Titan, Saturn’s largest moon has itself a very Earthlike geography. Sure, it’s poisonous as all fuck, but it’s got methane lakes, sand dunes, and a thick atmosphere. As well, Astronomical Wizards believe the son of a bitch has seasonal rainstorms and flooding to boot.
What you’re seeing in this picture is most likely the aftermath of an enormous rainstorm and flood around Titan’s equator. The dark areas are regions that have been flooded after the white clouds dumped their methane rain. Right now it’s spring on Titan, and physicist Elizabeth Turtle and her colleagues postulate that we may be seeing an exolunar version of “April showers.”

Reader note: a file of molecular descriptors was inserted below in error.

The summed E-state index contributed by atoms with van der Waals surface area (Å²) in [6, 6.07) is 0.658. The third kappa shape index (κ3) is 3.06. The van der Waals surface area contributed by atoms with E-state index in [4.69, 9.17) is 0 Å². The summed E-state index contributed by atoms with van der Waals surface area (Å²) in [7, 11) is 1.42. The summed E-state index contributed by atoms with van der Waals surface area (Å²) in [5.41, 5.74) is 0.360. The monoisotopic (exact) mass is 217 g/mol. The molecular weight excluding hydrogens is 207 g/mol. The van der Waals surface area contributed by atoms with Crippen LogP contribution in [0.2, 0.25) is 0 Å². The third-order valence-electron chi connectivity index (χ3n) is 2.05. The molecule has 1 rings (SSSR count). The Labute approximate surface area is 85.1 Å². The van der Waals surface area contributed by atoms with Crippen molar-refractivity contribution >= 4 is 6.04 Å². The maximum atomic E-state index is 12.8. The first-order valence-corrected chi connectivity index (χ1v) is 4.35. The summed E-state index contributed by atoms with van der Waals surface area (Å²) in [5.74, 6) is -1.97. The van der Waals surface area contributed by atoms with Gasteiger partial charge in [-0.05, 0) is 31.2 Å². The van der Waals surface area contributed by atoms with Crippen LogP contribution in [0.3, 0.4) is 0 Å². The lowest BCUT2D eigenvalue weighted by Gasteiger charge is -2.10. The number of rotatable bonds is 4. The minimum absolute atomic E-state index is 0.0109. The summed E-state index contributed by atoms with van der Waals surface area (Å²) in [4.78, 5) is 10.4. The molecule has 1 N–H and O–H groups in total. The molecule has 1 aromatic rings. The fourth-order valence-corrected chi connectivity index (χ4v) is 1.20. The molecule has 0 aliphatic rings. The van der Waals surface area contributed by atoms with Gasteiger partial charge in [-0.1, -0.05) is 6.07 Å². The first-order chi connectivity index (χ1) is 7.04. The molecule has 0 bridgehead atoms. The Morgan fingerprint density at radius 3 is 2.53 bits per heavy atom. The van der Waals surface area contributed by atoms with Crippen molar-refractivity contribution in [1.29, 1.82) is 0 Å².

We’ve known for a while that Titan’s poles are dotted with methane lakes, and that its equatorial regions are arid regions full of sand dunes. The Cassini spacecraft observed what appeared to be dried-out riverbeds in these desert regions, but scientists weren’t sure if they were evidence of a previous, wetter climate on the planet or occasional flooding. Now it seems that the planet may have seasonal floods that darken the sands.
Exolunar “April Showers” is the most geekiest and arousing academic term I’ve heard in a couple of weeks. Hotness.